United States District Court, E.D. Missouri, Northern Division
February 13, 2015
RANDOLPH COUNTY EX RE. AND TO THE USE OF JERRY SWARTZ AND RANDOLPH COUNTY AND JERRY SWARTZ Plaintiff,
JOHN RICHARD TREGNAGO, in his official and individual capacity, AND OLD REPUBLIC SURETY COMPANY Defendants.
MEMORANDUM AND ORDER
RODNEY W. SIPPEL, District Judge.
Defendant John Richard Tregnago is the Assessor of Randolph County, Missouri. Plaintiff Jerry Swartz alleges in his complaint that Tregnago's appraisals of Swartz's real and personal property violated Swartz's constitutional rights. Tregnago has filed a motion for summary judgment. Because Swartz cannot establish his constitutional claims I will grant Tregnago's motion for summary judgment.
Plaintiff Swartz is a business man who owns and operates several businesses in Randolph County. Swartz owns both real property and personal property which is subject to Randolph County property taxes. Defendant Tregnago is and has been the elected county Assessor for Randolf County since 1985. The Assessor's Office generates appraisals of real and personal property. Appraisals are calculated by using an automated cost system, unless and until an assessment is appealed. This approach is intended to show the replacement cost of the property.
In this lawsuit, Swartz claims that his equal protection rights under the Fourteenth Amendment and his free speech rights under the First Amendment of the United States Constitution were violated by Tregnago's appraisal of Swartz's real property (his residence) in 2007 and 2009 and the appraisal of his personal property in 2010.
The 2007 appraisal of Swartz's house
Randolph County has more than 14, 000 real property parcels. In assessment years, the Assessor's Office sends out notices of an increase in property value to 1, 400 to 1, 800 tax payers. Roughly five percent of those taxpayers contact the Assessor's Office for an explanation of the increased assessment. In 2007, Randolph County conducted its biannual reassessment and increased the assessment on 10, 154 properties, the majority of which were residential. Swartz's residence was one of those properties. The assessment of Swartz's house was raised from $455, 376 to $592, 073.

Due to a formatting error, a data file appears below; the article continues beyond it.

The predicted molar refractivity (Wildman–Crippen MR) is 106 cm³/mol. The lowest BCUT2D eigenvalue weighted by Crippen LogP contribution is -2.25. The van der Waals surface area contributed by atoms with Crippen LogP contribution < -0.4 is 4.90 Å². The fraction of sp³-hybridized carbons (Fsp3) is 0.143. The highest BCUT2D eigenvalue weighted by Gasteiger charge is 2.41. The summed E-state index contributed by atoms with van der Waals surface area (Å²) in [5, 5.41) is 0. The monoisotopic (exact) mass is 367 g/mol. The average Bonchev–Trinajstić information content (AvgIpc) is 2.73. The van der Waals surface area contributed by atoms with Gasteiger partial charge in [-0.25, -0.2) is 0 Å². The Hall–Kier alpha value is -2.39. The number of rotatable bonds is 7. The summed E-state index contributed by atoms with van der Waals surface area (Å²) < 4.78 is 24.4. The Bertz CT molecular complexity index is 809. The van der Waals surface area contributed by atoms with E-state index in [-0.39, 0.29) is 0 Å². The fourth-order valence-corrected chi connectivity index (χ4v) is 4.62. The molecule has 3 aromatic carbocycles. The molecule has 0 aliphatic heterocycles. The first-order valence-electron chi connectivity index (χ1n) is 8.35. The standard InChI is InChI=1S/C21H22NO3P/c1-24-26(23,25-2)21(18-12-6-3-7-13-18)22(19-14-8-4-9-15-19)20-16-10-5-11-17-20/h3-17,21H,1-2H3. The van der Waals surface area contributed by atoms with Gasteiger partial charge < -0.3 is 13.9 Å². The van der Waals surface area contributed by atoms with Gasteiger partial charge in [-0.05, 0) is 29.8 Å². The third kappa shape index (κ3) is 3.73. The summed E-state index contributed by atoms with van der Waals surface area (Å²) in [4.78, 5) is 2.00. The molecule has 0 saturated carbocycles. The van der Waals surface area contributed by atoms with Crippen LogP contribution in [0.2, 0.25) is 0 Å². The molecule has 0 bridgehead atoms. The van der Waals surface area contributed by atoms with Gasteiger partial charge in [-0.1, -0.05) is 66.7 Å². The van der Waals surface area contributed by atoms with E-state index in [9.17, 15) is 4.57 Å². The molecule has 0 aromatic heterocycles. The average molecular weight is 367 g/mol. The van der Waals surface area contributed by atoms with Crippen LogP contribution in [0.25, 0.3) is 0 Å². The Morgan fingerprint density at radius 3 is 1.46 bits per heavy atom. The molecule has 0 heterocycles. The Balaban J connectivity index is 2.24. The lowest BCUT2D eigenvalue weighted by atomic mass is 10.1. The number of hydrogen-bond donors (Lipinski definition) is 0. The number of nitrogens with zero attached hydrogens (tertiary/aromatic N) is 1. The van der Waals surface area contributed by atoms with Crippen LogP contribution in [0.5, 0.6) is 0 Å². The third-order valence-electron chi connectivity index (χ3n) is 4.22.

Swartz's residence is located on eleven acres of property in Moberly, Missouri. It is a one-and-a-half story house constructed in 2000. The base area of the house is 2, 860 square feet, with an additional 1, 200 square feet above the first level, for a total of 4, 060 square feet above grade. The house also has a full basement. The house has an 874 square foot attached garage and a detached 960 square foot garage. In addition, the property has a 1, 700 square foot patio and approximately 8, 000 square feet of concrete drive which connects the entrance to the property to the front of the house with a circle drive and continues to the attached and detached garages. The property also has a built in swimming pool.
After Swartz received the assessment, he appealed it to the Randolph County Board of Assessment. The Board found in favor of Swartz and reduced the assessment to $547, 350. Swartz appealed the Board's decision to the State Tax Commission, which ruled in favor of Swartz and further reduced the assessment to $438, 000.
Tregnago's Appraiser's Report which was submitted in the appeals process stated that he used the comparable sales approach to establish the value of the Swartz residence. That report used as a comparable residence the "Wilson property" located in Moberly approximately four miles from the Swartz property. This house was built in 1987 and had improvements made in 1994. The house sits on 9.7 acres of land and has an above grade square footage of 3, 013 compared to Swartz's 4, 060 square feet. The report stated that the house sold in 2006 for $610, 000 which included a fair trade of land valued at $369, 000 and a balance of $241, 000 for a total of $610, 000. A cost approach valuation of the Wilson property set the value at $589, 935. Tregnago adjusted the value of the Swartz property based on the difference in the characteristics of the Wilson property and the Swartz property. In the report and in testimony at the State Tax Commission appeal hearing, Tregnago stated that Wilson provided him with the sales information concerning the Wilson property. At his deposition for this lawsuit in 2014, Tregnago testified that the Wilson property was listed on the Multiple Listing Service for $610, 000 but that Wilson would not tell Tregnago the sales price.